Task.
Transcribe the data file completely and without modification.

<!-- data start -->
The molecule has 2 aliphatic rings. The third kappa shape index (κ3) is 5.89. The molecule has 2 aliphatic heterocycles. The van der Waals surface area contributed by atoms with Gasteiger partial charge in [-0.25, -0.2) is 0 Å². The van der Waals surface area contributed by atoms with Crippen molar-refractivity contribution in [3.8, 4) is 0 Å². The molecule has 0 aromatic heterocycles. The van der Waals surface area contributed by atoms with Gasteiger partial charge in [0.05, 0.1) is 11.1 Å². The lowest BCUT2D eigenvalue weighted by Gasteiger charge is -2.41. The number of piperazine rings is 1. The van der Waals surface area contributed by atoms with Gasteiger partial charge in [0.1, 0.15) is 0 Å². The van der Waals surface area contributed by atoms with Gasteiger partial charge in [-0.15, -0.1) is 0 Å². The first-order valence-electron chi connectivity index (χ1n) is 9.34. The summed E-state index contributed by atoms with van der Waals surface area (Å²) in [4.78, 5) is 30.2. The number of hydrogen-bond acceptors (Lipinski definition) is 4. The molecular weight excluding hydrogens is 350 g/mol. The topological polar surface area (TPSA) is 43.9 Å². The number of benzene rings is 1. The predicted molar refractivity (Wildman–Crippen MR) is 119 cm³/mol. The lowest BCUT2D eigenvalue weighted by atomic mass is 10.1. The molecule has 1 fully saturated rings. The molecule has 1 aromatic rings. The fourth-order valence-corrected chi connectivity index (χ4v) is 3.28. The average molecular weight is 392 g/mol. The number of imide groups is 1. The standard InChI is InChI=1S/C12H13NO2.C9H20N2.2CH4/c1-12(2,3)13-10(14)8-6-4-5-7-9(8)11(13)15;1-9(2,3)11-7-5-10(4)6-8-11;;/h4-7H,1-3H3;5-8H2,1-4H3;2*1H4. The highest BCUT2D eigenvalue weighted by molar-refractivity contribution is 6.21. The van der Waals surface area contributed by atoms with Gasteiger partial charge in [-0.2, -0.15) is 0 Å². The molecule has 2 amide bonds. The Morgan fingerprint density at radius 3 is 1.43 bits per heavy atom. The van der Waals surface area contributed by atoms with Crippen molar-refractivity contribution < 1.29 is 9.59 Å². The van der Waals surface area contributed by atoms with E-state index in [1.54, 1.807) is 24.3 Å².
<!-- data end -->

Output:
The molecule has 2 aliphatic rings. The third kappa shape index (κ3) is 5.89. The molecule has 2 aliphatic heterocycles. The van der Waals surface area contributed by atoms with Gasteiger partial charge in [-0.25, -0.2) is 0 Å². The van der Waals surface area contributed by atoms with Crippen molar-refractivity contribution in [3.8, 4) is 0 Å². The molecule has 0 aromatic heterocycles. The van der Waals surface area contributed by atoms with Gasteiger partial charge in [0.05, 0.1) is 11.1 Å². The lowest BCUT2D eigenvalue weighted by Gasteiger charge is -2.41. The number of piperazine rings is 1. The van der Waals surface area contributed by atoms with Gasteiger partial charge in [0.1, 0.15) is 0 Å². The van der Waals surface area contributed by atoms with Gasteiger partial charge in [-0.15, -0.1) is 0 Å². The first-order valence-electron chi connectivity index (χ1n) is 9.34. The summed E-state index contributed by atoms with van der Waals surface area (Å²) in [4.78, 5) is 30.2. The number of hydrogen-bond acceptors (Lipinski definition) is 4. The molecular weight excluding hydrogens is 350 g/mol. The topological polar surface area (TPSA) is 43.9 Å². The number of benzene rings is 1. The predicted molar refractivity (Wildman–Crippen MR) is 119 cm³/mol. The lowest BCUT2D eigenvalue weighted by atomic mass is 10.1. The molecule has 1 fully saturated rings. The molecule has 1 aromatic rings. The fourth-order valence-corrected chi connectivity index (χ4v) is 3.28. The average molecular weight is 392 g/mol. The number of imide groups is 1. The standard InChI is InChI=1S/C12H13NO2.C9H20N2.2CH4/c1-12(2,3)13-10(14)8-6-4-5-7-9(8)11(13)15;1-9(2,3)11-7-5-10(4)6-8-11;;/h4-7H,1-3H3;5-8H2,1-4H3;2*1H4. The highest BCUT2D eigenvalue weighted by molar-refractivity contribution is 6.21. The van der Waals surface area contributed by atoms with Gasteiger partial charge in [-0.2, -0.15) is 0 Å². The molecule has 2 amide bonds. The Morgan fingerprint density at radius 3 is 1.43 bits per heavy atom. The van der Waals surface area contributed by atoms with Crippen molar-refractivity contribution < 1.29 is 9.59 Å². The van der Waals surface area contributed by atoms with E-state index in [1.54, 1.807) is 24.3 Å².